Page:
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Monthly Archives: March 2015
We hope you all enjoyed our West Meets East Matsuri last Thursday! For those of you that weren’t able to attend don’t worry; we still have plenty of events planned for the rest of the year. In fact, this Thursday, March 26th, join us at our usual room VC 10-165 as we hold our first Japanese Conversation Class (JCC) of the semester.
This event is designed to help people learn Japanese regardless of their skill level. If you are interested in learning Japanese for the first time, or are simply trying to improve your Japanese speaking skills, then join us! Everyone attending will be split into groups depending on their level (Beginner, Intermediate, or Advanced). The theme for this JCC will be “Useful Phrases”, phrases you may use at a store, restaurant, or even on the streets of Tokyo! Refreshments will be served. Feel free to invite your friends to come as well!
On Thursday, March 26th we will also be cosponsoring ECO + Ecuadorian Club’s event Welcome to the Jungle an event which will provide an insightful look into the jungles of Ecuador. Feel free to check out their event in VC 9-175.
Event # 1: Japanese Conversation Class
Date: Thursday, March 26th
Place & Time: 12:45-2:05PM at VC 10-165
Event # 2: Welcome to the Jungle
Date: Thursday, March 26th
Place & Time: 12:45-2:15 PM at VC 9-175
Secretary Trainee | Baruch Japan Club
Japan Society in New York will host the following lectures in the next week:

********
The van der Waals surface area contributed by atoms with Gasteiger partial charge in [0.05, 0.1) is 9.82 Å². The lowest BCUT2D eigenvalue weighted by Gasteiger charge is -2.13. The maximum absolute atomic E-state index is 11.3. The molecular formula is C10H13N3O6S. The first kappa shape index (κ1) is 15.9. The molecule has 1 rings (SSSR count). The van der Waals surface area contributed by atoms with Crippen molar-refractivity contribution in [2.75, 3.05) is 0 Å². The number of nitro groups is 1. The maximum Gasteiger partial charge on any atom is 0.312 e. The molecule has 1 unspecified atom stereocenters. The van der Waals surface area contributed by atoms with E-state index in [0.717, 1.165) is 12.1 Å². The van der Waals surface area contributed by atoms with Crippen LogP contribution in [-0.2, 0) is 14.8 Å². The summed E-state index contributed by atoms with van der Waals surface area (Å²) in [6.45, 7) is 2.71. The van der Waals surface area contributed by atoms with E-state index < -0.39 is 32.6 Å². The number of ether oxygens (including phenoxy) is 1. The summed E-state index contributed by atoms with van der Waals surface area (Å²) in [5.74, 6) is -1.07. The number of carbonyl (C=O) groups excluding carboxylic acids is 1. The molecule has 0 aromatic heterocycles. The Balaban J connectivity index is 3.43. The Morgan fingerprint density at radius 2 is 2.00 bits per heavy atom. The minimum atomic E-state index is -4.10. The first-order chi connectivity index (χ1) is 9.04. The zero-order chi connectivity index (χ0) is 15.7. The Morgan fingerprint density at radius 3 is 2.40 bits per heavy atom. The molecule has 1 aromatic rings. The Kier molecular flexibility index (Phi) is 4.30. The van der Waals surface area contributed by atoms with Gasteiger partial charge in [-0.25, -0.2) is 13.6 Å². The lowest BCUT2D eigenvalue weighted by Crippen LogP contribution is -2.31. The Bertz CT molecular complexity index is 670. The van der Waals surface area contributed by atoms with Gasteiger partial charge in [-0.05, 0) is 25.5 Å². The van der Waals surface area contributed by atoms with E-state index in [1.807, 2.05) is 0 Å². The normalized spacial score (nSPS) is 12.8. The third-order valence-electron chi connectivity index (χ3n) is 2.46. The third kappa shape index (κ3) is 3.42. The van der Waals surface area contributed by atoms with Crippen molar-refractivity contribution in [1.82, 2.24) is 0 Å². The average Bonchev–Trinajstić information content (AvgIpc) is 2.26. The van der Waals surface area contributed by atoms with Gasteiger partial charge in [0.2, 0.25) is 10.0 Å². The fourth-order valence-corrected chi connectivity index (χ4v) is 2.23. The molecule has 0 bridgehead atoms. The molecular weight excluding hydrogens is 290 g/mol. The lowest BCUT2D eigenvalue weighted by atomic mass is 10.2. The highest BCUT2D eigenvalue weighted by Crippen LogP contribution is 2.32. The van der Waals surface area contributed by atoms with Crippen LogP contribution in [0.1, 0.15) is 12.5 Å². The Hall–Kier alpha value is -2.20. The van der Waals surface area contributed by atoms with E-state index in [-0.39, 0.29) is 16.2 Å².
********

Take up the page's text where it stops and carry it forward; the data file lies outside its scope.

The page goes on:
1. Kawaii Meets Art and Fashion: An Evening with Sebastian Masuda
2. Shigeru Ban’s Goal: A Balancing Act of Architecture and Social Contribution
In 2014, architect Shigeru Ban was awarded the Pritzker Prize for his commitment to humanitarian causes through his disaster relief efforts and his innovative works. An innovator in sustainable and environmentally-friendly architecture, Ban’s designs often use locally available materials such as recyclable cardboard paper tubes for columns, walls and beams. These materials are inexpensive and easy to transport, mount and dismantle; and they can also be water- and fire-proofed, and recycled. Ban believes that his Japanese upbringing helps account for his wish to waste no materials. In this lecture, Ban will explore how he balances his artful works with the needs of local communities. This program is moderated by Rick Bell, Executive Director of the New York Chapter of the American Institute of Architects. Followed by a reception.